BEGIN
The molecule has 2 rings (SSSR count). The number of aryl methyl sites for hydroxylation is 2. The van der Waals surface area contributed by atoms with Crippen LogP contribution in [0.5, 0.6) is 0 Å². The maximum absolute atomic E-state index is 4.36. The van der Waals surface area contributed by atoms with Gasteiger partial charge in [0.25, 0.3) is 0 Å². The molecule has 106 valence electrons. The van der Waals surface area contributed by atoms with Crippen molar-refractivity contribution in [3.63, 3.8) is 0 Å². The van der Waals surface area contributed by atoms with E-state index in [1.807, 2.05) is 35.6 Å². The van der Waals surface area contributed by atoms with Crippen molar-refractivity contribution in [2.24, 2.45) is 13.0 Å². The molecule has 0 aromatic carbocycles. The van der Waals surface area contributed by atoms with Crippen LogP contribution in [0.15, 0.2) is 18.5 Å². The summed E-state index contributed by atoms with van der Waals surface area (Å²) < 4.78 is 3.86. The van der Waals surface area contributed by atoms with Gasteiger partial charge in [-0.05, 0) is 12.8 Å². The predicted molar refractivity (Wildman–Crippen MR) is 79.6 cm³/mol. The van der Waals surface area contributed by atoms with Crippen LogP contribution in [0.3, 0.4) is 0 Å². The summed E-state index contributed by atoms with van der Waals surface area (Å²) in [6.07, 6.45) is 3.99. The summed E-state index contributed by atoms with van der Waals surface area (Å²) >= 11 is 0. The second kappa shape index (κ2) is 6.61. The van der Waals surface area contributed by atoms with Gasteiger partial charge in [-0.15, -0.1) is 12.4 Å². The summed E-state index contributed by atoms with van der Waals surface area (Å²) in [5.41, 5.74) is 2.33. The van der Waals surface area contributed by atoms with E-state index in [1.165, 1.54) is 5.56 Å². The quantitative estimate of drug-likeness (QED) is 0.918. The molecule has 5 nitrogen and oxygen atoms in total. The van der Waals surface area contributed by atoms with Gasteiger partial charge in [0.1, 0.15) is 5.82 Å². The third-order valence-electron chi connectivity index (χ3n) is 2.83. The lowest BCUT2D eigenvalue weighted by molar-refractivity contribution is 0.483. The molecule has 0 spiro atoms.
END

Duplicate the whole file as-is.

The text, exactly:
The molecule has 2 rings (SSSR count). The number of aryl methyl sites for hydroxylation is 2. The van der Waals surface area contributed by atoms with Crippen LogP contribution in [0.5, 0.6) is 0 Å². The maximum absolute atomic E-state index is 4.36. The van der Waals surface area contributed by atoms with Gasteiger partial charge in [0.25, 0.3) is 0 Å². The molecule has 106 valence electrons. The van der Waals surface area contributed by atoms with Crippen molar-refractivity contribution in [3.63, 3.8) is 0 Å². The van der Waals surface area contributed by atoms with E-state index in [1.807, 2.05) is 35.6 Å². The van der Waals surface area contributed by atoms with Crippen molar-refractivity contribution in [2.24, 2.45) is 13.0 Å². The molecule has 0 aromatic carbocycles. The van der Waals surface area contributed by atoms with Crippen LogP contribution in [0.15, 0.2) is 18.5 Å². The summed E-state index contributed by atoms with van der Waals surface area (Å²) < 4.78 is 3.86. The van der Waals surface area contributed by atoms with Gasteiger partial charge in [-0.05, 0) is 12.8 Å². The predicted molar refractivity (Wildman–Crippen MR) is 79.6 cm³/mol. The van der Waals surface area contributed by atoms with Crippen LogP contribution in [0.3, 0.4) is 0 Å². The summed E-state index contributed by atoms with van der Waals surface area (Å²) in [6.07, 6.45) is 3.99. The summed E-state index contributed by atoms with van der Waals surface area (Å²) >= 11 is 0. The second kappa shape index (κ2) is 6.61. The van der Waals surface area contributed by atoms with Gasteiger partial charge in [-0.15, -0.1) is 12.4 Å². The summed E-state index contributed by atoms with van der Waals surface area (Å²) in [5.41, 5.74) is 2.33. The van der Waals surface area contributed by atoms with E-state index in [1.165, 1.54) is 5.56 Å². The quantitative estimate of drug-likeness (QED) is 0.918. The molecule has 5 nitrogen and oxygen atoms in total. The van der Waals surface area contributed by atoms with Gasteiger partial charge in [0.1, 0.15) is 5.82 Å². The third-order valence-electron chi connectivity index (χ3n) is 2.83. The lowest BCUT2D eigenvalue weighted by molar-refractivity contribution is 0.483. The molecule has 0 spiro atoms.